Great question! First let’s define our terms. FIRE is an acronym that stands for Financial Independence/Retiring Early. Typically people working towards FIRE aim to reduce expenses and/or increase income so that they can invest enough to live off of their savings before they hit “traditional retirement age.” In some cases people as young as 30 have managed to save the vast majority of their paychecks and reduce expenses to the point that they should be able to live off of their investments indefinitely.
The FIRE movement started gaining a lot of attention a few years ago when mainstream media took an interest in a community of bloggers, personal finance personalities, and individuals attending Meetups who discuss the ins and outs of early retirement and best practices for getting there sooner.
It’s a bit unclear why a relatively small group of “frugal weirdos” and finance geeks caught the attention of the NYTimes and Wall Street Journal, but one can guess that the sudden interest came at least in part from some of the contemporary economic, social, political, and cultural trends that align with many movement principles and preferences.
One of these is the fact that the stock market has been on a very long bull run and more recent investors have experienced a lot of growth with very few instances of significant volatility. Another is an increasing democratization of investing and the tools and knowledge it takes to invest wisely. Just like companies like The Financial Gym promise financial services that work for you (we’re not your dad’s finance guy!), options for where and how to invest have expanded and become more accessible to anyone interested in investing. Most of us have investment apps on our phones and new fin tech apps make it easy to start, regardless of how much money you have. Jack Bogle created the index fund and popularized an investment strategy that promotes passive investment in index funds instead of active trading through advisors, which is more cost effective, and many say more profitable over time.
There’s also an increased preference for a more minimalistic and less resource-dependent lifestyle among much of the population. A lot of people find the largess of McMansion life undesirable, and even laughable. Walkable communities and less dependence on cars is a non-negotiable for many younger homebuyers and retirees looking to downsize, whether for environmental or economic reasons. There’s also the much-discussed millennial preference for experiences over things. Although these things are not requirements for those wanting to retire early, they do all have the commonality that they tend to reduce costs.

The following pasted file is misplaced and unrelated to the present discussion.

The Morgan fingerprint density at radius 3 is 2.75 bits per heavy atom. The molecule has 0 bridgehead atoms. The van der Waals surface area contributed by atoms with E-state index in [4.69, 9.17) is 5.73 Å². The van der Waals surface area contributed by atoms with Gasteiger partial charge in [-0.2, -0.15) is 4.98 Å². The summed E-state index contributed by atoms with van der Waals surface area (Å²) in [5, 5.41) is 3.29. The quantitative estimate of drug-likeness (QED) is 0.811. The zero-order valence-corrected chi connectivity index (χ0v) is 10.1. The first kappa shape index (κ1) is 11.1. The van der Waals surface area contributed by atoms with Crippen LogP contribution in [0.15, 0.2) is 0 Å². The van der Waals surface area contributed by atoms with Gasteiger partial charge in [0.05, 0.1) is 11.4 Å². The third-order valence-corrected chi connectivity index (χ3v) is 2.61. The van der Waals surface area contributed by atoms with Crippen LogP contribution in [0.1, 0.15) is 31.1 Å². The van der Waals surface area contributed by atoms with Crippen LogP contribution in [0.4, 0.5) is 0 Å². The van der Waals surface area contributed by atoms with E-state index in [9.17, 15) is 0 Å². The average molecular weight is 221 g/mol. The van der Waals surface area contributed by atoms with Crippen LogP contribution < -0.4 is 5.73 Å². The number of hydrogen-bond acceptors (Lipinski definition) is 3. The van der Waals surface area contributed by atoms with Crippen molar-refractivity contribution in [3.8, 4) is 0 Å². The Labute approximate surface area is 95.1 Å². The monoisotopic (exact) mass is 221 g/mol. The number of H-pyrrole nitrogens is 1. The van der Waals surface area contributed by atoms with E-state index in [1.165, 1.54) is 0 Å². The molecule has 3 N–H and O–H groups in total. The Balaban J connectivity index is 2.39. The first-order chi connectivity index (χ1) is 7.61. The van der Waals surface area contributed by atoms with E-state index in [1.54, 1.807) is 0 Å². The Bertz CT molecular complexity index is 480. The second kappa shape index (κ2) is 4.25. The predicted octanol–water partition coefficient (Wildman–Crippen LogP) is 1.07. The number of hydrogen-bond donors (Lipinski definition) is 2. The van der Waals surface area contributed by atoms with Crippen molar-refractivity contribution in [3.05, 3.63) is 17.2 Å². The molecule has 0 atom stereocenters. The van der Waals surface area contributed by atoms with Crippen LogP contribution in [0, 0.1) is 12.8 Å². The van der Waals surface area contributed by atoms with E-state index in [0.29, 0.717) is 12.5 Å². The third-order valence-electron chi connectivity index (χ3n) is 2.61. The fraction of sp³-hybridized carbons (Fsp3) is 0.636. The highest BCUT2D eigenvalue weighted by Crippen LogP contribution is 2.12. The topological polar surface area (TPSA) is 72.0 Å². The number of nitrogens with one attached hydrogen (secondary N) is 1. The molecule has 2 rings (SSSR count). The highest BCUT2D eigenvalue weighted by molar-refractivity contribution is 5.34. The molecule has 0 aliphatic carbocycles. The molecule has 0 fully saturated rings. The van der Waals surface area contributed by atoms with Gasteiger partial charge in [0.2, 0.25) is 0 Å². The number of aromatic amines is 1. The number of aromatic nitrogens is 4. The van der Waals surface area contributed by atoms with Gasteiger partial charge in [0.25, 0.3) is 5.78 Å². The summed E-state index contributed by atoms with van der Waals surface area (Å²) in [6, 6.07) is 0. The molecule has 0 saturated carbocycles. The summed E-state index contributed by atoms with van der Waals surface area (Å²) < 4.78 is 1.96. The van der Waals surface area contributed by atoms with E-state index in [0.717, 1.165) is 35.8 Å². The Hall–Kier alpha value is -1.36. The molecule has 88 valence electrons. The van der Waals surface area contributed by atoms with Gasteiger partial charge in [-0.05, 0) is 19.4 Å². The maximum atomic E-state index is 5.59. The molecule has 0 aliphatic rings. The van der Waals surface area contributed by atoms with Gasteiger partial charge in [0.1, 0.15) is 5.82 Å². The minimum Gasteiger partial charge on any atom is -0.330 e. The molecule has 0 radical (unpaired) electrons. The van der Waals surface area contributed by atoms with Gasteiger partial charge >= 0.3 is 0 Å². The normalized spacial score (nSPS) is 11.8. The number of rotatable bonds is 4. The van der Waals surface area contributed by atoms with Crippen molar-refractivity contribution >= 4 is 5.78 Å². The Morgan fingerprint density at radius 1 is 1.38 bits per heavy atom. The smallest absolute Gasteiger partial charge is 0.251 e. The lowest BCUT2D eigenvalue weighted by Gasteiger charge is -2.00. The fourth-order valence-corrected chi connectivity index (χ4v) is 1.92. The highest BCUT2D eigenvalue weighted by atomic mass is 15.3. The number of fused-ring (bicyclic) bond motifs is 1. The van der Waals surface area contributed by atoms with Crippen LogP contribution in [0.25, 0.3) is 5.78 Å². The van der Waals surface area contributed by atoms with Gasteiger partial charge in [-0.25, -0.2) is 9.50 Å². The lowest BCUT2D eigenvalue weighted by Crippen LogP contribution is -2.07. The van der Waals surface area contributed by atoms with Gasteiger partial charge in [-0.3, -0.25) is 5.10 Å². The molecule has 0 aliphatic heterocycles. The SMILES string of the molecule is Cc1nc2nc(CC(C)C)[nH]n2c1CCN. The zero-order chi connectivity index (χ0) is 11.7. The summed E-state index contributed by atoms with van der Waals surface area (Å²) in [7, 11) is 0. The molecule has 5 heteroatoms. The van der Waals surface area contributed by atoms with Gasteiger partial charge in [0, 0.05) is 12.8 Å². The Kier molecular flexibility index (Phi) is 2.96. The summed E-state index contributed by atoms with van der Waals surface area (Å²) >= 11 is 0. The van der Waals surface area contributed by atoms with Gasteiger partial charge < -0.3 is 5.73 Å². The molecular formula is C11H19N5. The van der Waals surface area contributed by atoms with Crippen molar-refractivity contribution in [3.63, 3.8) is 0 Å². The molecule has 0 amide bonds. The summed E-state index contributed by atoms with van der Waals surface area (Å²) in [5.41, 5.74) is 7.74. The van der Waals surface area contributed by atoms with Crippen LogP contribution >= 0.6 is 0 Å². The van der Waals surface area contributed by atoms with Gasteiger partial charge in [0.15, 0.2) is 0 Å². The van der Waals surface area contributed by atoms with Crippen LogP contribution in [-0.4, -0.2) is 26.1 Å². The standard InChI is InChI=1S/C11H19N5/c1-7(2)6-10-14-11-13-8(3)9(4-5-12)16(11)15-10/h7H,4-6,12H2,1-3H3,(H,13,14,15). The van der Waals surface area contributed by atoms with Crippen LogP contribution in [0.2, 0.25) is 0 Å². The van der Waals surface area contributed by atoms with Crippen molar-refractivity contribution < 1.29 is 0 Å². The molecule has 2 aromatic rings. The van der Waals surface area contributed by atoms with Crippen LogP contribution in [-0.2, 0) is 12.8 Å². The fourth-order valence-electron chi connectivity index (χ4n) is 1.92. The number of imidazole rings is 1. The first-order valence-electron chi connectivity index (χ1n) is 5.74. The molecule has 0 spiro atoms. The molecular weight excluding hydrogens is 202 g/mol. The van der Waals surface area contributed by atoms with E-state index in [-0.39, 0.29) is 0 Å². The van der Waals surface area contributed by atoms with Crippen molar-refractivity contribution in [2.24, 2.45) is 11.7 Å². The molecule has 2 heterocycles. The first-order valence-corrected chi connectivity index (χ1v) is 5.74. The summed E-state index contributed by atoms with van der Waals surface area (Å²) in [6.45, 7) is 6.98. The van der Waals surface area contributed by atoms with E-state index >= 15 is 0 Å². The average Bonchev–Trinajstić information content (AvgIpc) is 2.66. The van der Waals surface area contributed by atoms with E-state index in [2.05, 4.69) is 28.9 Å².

But we’ve discussed a lot of the “Why of FI” in previous posts and podcast episodes and will again at upcoming events, and your question, dear reader, is less about why to do it and more about how. So here are some basic best practices that successful FIRE seekers work towards. And if you have questions or things to add, find us on Instagram and comment with your thoughts!
Track your expenses.
You can’t make your money work for you if you don’t know where it’s going. Tracking expenses helps you to identify leaks in your budget, unnecessary expenses, or spending that is out of line with your values and goals. This is also the best way to figure out your FI number.
Reduce your spending as much as you comfortably can.
How much you need to retire is a function of how much you need to live comfortably, so the lower you can get your expenses the less you’ll need to retire.
People on the FI path try to save 50% of their income, at a minimum. The Shockingly Simple Math of Early Retirement shows us that at a 5% savings rate we’ll need to work for 66 years to retire, while a 50% rate allows us to stop working after only 17 years.
Grow the gap.
The gap we’re talking about here is the difference between what you make and what you spend. How much you have to save for retirement (or work towards other goals) depends on how big this gap is. There are two ways to grow the gap: can reduce and eliminate expenses or you can make more money. Ideally you should do both.
Figure out your why.
A lot of people are not motivated to save money for the sake of saving money because without a goal it feels a lot like deprivation. But with a goal it’s empowerment. Our founder and CEO Shannon has talked a lot about Finding your Why (including on this podcast). So have other early retirees who stress that you should have an idea of how you want to live during early retirement and that you should start doing some of the things you are retiring to do before you get there, to test them out. Others have expanded on how your goals can help you get through what they’ve called the Middle Years Slog. A good way to get this thinking process going is to check out our podcast with Jessica from the Fioneers, who has an inspiring personal story and lots of resources on intentional lifestyle design.
Between these top 5 steps, there are lots of tips and tricks and hacks and ways to save and earn, but this post takes a first things first approach. Again, be sure to check us out on Instagram and sound off in the comments if you want to hear more about how to reach FI, and tell us what you want to do when you get there!